The greatest trick the devil ever pulled was convincing the world he didn’t exist.

Just like the detectives in the Usual Suspects when Kevin Spacey tells his elaborate, and over-the-top ruse about Keyser Söze, we’re currently being sold an elaborate and over the top ruse around Instagram’s recent announcement about the reasons for the removal of Like’s on Page Posts and Ads.

Let’s stop the bullshit PR machine that this recent change is about reducing the incidence of mental health amongst their users.

Removing Likes from Posts & Ads is about raising Ad revenue for the platform, and make Instagram more appealing for small businesses & brands to pump dollars into the growing social behemoth.

Sure, at this stage, it’s just a ‘test’; and while it won’t – but if – this ‘test’ proves unsuccessful, and Ad revenues decline, ‘Post Likes’ will be back quicker than Kylie Jenner can get a hashtag trending.

What is going to happen, is that Instagram Ad Revenue is going to increase, and you’ll never see your Post Likes again.

So, why all this pretence that Instagram are removing likes to decrease the incidence of mental health issues?

Firstly, many publications are misquoting the ‘Status of Mind’ research from the Royal Society for Public Health, which highlights Instagram as the platform most likely to negatively impact people’s wellbeing and health.

However, in the report, there is no correlation made between Instagram Likes and Mental Health. In fact, in their 7 x recommendations, there is not a single mention about Instagram Likes, let alone removing them in order to more positively impact mental health.

If Instagram really were serious about more positively impacting Users mental health, they’d take on board some of the report’s recommendations – namely, the introduction of a pop-up heavy usage warning on social media. Or, highlight when photos of people have been digitally manipulated.

Secondly, in April this year, Adam Mosseri from Instagram announced at their F8 conference, that the platform would be rolling out “Private Like Counts”, which it did in Canada of April this year, and is now releasing and rolling out in several other countries including Australia.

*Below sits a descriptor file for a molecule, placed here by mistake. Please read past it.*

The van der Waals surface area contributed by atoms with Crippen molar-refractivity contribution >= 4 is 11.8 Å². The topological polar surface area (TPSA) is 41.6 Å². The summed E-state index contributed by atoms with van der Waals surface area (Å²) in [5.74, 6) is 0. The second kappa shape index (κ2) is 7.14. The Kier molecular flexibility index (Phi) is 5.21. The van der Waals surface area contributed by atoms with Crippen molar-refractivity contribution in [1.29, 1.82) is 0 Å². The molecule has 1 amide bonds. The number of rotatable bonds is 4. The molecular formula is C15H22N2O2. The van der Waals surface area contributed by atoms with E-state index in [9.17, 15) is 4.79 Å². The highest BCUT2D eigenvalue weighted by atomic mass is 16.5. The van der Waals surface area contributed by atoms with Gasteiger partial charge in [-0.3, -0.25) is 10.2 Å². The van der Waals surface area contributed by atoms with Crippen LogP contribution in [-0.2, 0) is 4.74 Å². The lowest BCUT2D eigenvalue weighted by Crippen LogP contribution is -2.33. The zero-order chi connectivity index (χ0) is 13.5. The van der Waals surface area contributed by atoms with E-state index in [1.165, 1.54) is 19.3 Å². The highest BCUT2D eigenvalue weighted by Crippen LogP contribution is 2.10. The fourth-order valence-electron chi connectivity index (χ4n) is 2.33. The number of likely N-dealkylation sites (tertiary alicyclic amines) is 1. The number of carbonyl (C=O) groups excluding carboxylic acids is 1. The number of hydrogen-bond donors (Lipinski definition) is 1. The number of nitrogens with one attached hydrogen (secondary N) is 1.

However, Adam spent zero minutes talking about the impact of mental health that this would have. In fact, Adam spent less than 20 seconds talking about ‘Private Like Counts’, before moving onto more substantial changes the platform is making to counter Cyber bullying – however none of these changes are related to ‘Private Like Counts’

So what does the loss of Like counts, mean for brands and businesses?

There are 25 million business profiles globally, but yet only 2 million monthly advertisers on Instagram.

Even though Ad Spend on the platform has increased by 177% over Facebook year on year, the gap between the businesses that pay and the businesses that use is a massive problem for the platform.

Small businesses account for 97.4% of all businesses operating in Australia, and so trying to get small business to advertise is a key strategic goal for Instagram.

Yet, if you’re a small business, trying to make some sales on Instagram, or raise awareness of your brand – gaining social proof amongst your target market – has often been a hindrance, rather than an advantage.

We know that businesses with a high level of social proof will receive a higher amount of sales. Likewise, those businesses with low social proof.

Who wants to eat in an empty restaurant?

Who wants to line up for an empty nightclub?

Who wants to click on an Ad that has 0 Likes?

Well – now more people will.

What Instagram has done, by removing the ability for people to see how many Likes an Ad, or even a Post has, is allow smaller brands and SMB’s to advertise without the fear that their Ad will have little engagement.

Now, it doesn’t matter to anyone on Instagram, whether a brand has any Likes on their Posts or Ads, so those advertisers will now likely see an increase in engagement, an increase in click through rate, an increase in sales, and thereby pump more dollars into the platform.

This change to Instagram is not about improving the mental health of it’s Users.

It’s about the dollars and cents Instagram receive through Advertising, and rather than improving the transparency between ‘Influencers’ and their audience, Instagram have shrouded one of their metrics in more secrecy, in order to help the people that really matter to the platform – the small to medium businesses paying for Ads.